‘Now why is this?’ the man asked giving the boy a cold stare.
‘Someone took mine and I was scared.’ the boy answered staring at his feet while he shuffled them around.
‘I see.’ is the only thing the old man said. ‘You know son, I am almost eighty-five now. I have seen many things in my life and not going to make it much farther.’ the old man said looking at his hat turning it every which way. ‘I want you to take it boy and make it through this horrible place free and stronger than ever.’ the old man said placing the hat into the boys lap.
The old man looked up and realized men were now awake and watching what was happening.
‘You all listen to me now. Our people have been through just as hard times and come out on top. I want all of you to make it through strong and show them we don’t break easily. I want every one of you to get out and never give up hope.’ the old man said to each and every boy or man listening.
The boy was now crying at the realization of what was going to happen. The old man put his hand on his back and smiled at him,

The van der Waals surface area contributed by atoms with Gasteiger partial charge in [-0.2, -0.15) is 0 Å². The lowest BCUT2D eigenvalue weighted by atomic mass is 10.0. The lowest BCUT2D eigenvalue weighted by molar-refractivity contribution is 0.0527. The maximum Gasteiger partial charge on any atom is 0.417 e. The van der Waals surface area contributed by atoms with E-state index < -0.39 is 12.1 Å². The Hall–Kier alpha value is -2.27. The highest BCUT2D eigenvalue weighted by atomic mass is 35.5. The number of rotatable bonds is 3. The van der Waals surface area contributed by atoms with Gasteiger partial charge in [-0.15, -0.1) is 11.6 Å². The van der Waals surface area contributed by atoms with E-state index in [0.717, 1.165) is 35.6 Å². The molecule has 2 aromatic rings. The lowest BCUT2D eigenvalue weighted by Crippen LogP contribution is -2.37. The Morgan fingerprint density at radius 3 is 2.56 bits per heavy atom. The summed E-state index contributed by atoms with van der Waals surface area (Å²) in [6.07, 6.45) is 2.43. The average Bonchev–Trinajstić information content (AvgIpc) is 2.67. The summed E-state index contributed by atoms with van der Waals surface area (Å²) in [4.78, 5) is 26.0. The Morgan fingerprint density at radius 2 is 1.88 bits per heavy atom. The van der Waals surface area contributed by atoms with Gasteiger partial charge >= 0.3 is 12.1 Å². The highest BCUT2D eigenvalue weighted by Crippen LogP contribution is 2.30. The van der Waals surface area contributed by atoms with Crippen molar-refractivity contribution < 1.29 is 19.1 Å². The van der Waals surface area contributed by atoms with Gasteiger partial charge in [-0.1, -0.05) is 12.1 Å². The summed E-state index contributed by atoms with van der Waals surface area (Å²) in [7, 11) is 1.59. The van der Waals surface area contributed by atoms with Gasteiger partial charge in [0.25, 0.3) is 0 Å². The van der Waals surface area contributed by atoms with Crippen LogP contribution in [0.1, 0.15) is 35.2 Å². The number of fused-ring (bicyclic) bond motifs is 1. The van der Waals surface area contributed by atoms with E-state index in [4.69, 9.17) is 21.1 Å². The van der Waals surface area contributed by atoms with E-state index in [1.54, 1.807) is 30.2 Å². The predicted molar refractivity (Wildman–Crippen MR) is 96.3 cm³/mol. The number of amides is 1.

‘Don’t worry about me son. I am finally going to be happy and free.’ the old man told him.
The young boy nodded and clutched the hat to his chest. ‘Now leave and get rest. All of you should get back to sleep. We all have a big day tomorrow.’ the old man said.
The young boy stood up and nodded. He stood there for another second then leaned over and gave the old man a hug.
‘Thank you so much.’ the boy whispered to the old man.
The old man returned the hug and pulled away and nodded at him. The old man finally waved the boy away and went to lie down. The boy slowly and quietly moved back to his bunk again. Most men were awake and watching him walk back with sadness in their eyes. The boy only looked at the floor as tears streamed down his face. When he finally reached his bunk he threw the hat up and hoisted himself up. The boy kept crying with his hat tucked close into his chest. The sky was slowly getting lighter and his crying was getting softer. He knew time was getting close and what was going to happen. He knew he would never let it go, for now it was the most precious gift ever.